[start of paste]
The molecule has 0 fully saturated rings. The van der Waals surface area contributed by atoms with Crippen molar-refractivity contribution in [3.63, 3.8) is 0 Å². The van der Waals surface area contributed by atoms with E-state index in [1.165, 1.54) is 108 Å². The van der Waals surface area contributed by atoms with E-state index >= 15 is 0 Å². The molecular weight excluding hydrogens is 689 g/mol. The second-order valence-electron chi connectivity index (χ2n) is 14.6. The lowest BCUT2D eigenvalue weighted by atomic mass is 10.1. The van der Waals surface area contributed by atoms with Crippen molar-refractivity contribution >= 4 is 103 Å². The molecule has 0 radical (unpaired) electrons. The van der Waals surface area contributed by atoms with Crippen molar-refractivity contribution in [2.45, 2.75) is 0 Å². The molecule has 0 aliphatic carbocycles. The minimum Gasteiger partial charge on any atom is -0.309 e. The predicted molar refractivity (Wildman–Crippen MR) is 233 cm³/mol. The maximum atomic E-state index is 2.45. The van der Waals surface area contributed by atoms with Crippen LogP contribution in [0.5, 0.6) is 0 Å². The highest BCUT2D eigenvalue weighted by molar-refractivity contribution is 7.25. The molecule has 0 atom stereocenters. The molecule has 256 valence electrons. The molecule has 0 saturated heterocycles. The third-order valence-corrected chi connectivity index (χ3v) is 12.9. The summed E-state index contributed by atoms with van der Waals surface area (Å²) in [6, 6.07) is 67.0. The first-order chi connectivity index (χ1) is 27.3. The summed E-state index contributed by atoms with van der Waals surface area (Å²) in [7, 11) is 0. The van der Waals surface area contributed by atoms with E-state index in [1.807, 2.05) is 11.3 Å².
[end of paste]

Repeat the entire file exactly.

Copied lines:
The molecule has 0 fully saturated rings. The van der Waals surface area contributed by atoms with Crippen molar-refractivity contribution in [3.63, 3.8) is 0 Å². The van der Waals surface area contributed by atoms with E-state index in [1.165, 1.54) is 108 Å². The van der Waals surface area contributed by atoms with E-state index >= 15 is 0 Å². The molecular weight excluding hydrogens is 689 g/mol. The second-order valence-electron chi connectivity index (χ2n) is 14.6. The lowest BCUT2D eigenvalue weighted by atomic mass is 10.1. The van der Waals surface area contributed by atoms with Crippen molar-refractivity contribution >= 4 is 103 Å². The molecule has 0 radical (unpaired) electrons. The van der Waals surface area contributed by atoms with Crippen molar-refractivity contribution in [2.45, 2.75) is 0 Å². The molecule has 0 aliphatic carbocycles. The minimum Gasteiger partial charge on any atom is -0.309 e. The predicted molar refractivity (Wildman–Crippen MR) is 233 cm³/mol. The maximum atomic E-state index is 2.45. The van der Waals surface area contributed by atoms with Crippen LogP contribution in [0.5, 0.6) is 0 Å². The highest BCUT2D eigenvalue weighted by molar-refractivity contribution is 7.25. The molecule has 0 atom stereocenters. The molecule has 256 valence electrons. The molecule has 0 saturated heterocycles. The third-order valence-corrected chi connectivity index (χ3v) is 12.9. The summed E-state index contributed by atoms with van der Waals surface area (Å²) in [6, 6.07) is 67.0. The first-order chi connectivity index (χ1) is 27.3. The summed E-state index contributed by atoms with van der Waals surface area (Å²) in [7, 11) is 0. The van der Waals surface area contributed by atoms with E-state index in [1.807, 2.05) is 11.3 Å².